Varicose rupture bleeding is one of the most serious complications of cirrhosis, with a mortality rate of 10 to 20 per cent.
larger varicose veins can be treated with medication or endoscopy to reduce the occurrence of ruptured bleeding, it is recommended that patients with cirrhosis have a routine endoscopy to prevent the occurrence of varicose vein rupture bleeding.
, however, more than half of patients with cirrhosis do not have gastroesoesopal varicose veins, resulting in a lower positive rate for endoscopy.
, it is important to establish a non-invasive way to detect the presence of high-risk varicose veins in patients with cirrhosis.
Studies have shown that the volume of the liver and spleen measured on CT can help identify clinically significant frontal hypertension and liver cirrhosis loss, but the manual segmentation process is cumbersome and hinders its use in clinical practice.
stage, deep learning algorithm can achieve fully automatic liver and spleen volume measurement on CT.
Therefore, if high-risk varicose veins can be detected by using the volume of the liver and spleen alone or in combination with other clinical factors, deep learning-based CT volume measurements can provide additional information without the need for additional time and effort.
Given the widespread use of CT in evaluating patients with cirrhosis, a reliable CT-based standard can identify or exclude high-risk varicose veins, which is useful for selecting the best endoscopic screening patients and for low-risk patients who can safely avoid endoscopic screening.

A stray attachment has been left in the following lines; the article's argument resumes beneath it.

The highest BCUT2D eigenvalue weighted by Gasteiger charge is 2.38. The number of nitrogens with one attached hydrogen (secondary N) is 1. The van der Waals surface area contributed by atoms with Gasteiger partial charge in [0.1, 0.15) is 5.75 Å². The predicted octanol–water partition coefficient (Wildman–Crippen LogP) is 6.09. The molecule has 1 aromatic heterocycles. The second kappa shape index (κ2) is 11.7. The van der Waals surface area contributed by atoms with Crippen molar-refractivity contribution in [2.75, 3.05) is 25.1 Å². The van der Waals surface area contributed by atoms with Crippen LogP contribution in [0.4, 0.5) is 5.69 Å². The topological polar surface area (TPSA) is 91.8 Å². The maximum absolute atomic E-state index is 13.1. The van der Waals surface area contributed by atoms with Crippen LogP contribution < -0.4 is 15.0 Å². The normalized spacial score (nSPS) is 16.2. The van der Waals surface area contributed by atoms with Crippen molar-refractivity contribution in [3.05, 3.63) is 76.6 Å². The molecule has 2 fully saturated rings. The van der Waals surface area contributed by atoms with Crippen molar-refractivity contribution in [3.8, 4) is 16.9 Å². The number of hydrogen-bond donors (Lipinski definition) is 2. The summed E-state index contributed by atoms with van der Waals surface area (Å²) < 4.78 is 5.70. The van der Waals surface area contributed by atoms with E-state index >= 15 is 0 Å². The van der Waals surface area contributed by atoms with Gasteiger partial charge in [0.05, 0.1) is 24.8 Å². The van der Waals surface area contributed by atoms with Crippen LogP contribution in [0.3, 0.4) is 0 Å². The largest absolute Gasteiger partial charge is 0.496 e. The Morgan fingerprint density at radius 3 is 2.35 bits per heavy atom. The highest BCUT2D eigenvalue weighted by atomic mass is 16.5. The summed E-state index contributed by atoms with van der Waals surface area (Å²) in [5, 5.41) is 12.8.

Recently, a study published in the journal European Radiology developed a noninvasive indicator that combines spleen volume and clinical factors based on CT deep learning analysis to detect high-risk varicose veins, and evaluated ct's usefulness in screening patients with hepatitis B viral cirrhosis for the presence of high-risk varicose veins and predicting their risk of ruptured bleeding.
this retrospective study included 419 patients with viral cirrhosis B who underwent endoscopic and CT examinations from 2007 to 2008 (derivative queue, n s 239) and 2009 to 2010 (validation queue, n s 180).
use deep learning algorithms to measure liver and spleen volume on CT images.
-variable logic regression analysis of the derived queue established the index of high-risk varicose veins to detect endoscopic diagnosis.
the five-year cumulative risk of varicose bleeding by stratumining patients by indicator value.
the spleen volume-plateboard ratio index was designed based on a derived queue.
In the validation queue, the detection sensitivity of the equilibrium sensitivity and specificity truncation index value (> 3.78) was 69.4%, the specificity was 78.5%, and the high sensitivity truncation index value (> 1.63) detected all high-risk varicose veins.
the index straties all patients to a low level (index value≤ 1.63; n s 118), medium (n s 162), high (index value sgt; 3.78; In the n-139) risk group, the cumulative 5-year rates of varicose bleeding in these three groups were 0%, 1.0% and 12.0%, respectively.
and multivariable analysis of clinical and volume parameters for detecting high-risk varicose veins in a table 1 derived queue.
table 2 is strated with the risk of high-risk varicose and varicose bleeding.
CT can be used to detect the detection of high-risk gastroesovascular varicose veins in patients with hepatitis B and to assess the risk of future varicose bleeding.
the ratio of spleen volume to plate plates obtained using deep learning-based CT analysis can identify patients with high-risk varicose veins and very low probability of occurrence to avoid unnecessary endoscopy in this group of patients.